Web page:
A huge misconception regarding CNMs is that they only attend to a woman during birth. In fact, CNMs as well as certified midwives (CM) are legally qualified to provide full care to women throughout their lives, explains Anderson. According to the Birth Institute, CNMs don’t solely focus on birth; they can provide care for women from puberty through menopause.
“They are educated to provide pre-conceptual, interconceptual, prenatal, intrapartum, and postpartum care to women,” says Anderson, as well as “care of the newborn, family planning services, and ongoing women’s health care including primary care, gynecological care, and health education of the well woman.” Just as there are both male and female OB-GYNs, there are also both male and female CNMs. “There are no gender differences on scope of practice.”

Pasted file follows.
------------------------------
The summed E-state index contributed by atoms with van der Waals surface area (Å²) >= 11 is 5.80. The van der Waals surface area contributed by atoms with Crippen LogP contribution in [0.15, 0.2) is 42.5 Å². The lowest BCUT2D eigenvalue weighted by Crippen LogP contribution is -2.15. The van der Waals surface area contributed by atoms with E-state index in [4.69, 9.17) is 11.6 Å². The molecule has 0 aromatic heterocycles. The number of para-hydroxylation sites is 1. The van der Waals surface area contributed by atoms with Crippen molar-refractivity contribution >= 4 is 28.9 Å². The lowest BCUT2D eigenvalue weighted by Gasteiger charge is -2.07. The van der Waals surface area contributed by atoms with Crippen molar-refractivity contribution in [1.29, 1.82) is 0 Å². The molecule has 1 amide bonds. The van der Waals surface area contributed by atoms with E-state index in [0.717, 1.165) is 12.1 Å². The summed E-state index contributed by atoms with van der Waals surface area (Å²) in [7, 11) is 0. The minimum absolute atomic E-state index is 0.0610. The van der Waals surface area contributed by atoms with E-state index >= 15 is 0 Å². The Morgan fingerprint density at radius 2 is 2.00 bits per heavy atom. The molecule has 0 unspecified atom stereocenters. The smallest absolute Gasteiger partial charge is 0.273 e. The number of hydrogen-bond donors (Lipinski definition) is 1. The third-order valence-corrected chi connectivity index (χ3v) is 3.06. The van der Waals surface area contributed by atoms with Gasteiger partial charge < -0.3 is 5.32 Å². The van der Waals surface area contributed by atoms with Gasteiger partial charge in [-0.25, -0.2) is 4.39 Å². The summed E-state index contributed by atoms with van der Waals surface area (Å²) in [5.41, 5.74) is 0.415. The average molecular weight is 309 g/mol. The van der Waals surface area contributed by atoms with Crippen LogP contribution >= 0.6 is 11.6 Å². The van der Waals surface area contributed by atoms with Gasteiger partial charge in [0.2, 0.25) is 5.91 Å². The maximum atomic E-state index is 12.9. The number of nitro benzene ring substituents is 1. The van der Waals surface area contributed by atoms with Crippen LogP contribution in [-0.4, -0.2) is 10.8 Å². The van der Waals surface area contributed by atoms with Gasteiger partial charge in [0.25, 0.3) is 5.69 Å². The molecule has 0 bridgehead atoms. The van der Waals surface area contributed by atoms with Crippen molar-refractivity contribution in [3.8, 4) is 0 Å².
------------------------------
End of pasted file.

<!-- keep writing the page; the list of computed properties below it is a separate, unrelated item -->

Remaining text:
Schuiling says that CNMs work in hospitals (and they are credentialed to do so by the hospital) as well as birthing centers and homes. Anderson adds that in the United States, most CNMs practice in a hospital setting. There are, however, a number of freestanding birth centers owned and operated by CNMs, CMs, and certified professional midwives (CPM).
The Differences: CNMs, CMs, and CPMs
There are quite a few differences between CNMs, CMs, and CPMs. Schuiling explains that, overall, for an RN to become a CNM, s/he must earn a bachelor’s degree in nursing and then a graduate degree in nurse-midwifery.
The ACNM states on its website, “Certified nurse-midwives are registered nurses who have graduated from a nurse-midwifery program accredited by the Accreditation Commission for Midwifery Education (ACME) and have passed a national certification examination to receive the professional designation of certified nurse-midwife. Nurse-midwives have been practicing in the U.S. since the 1920s.”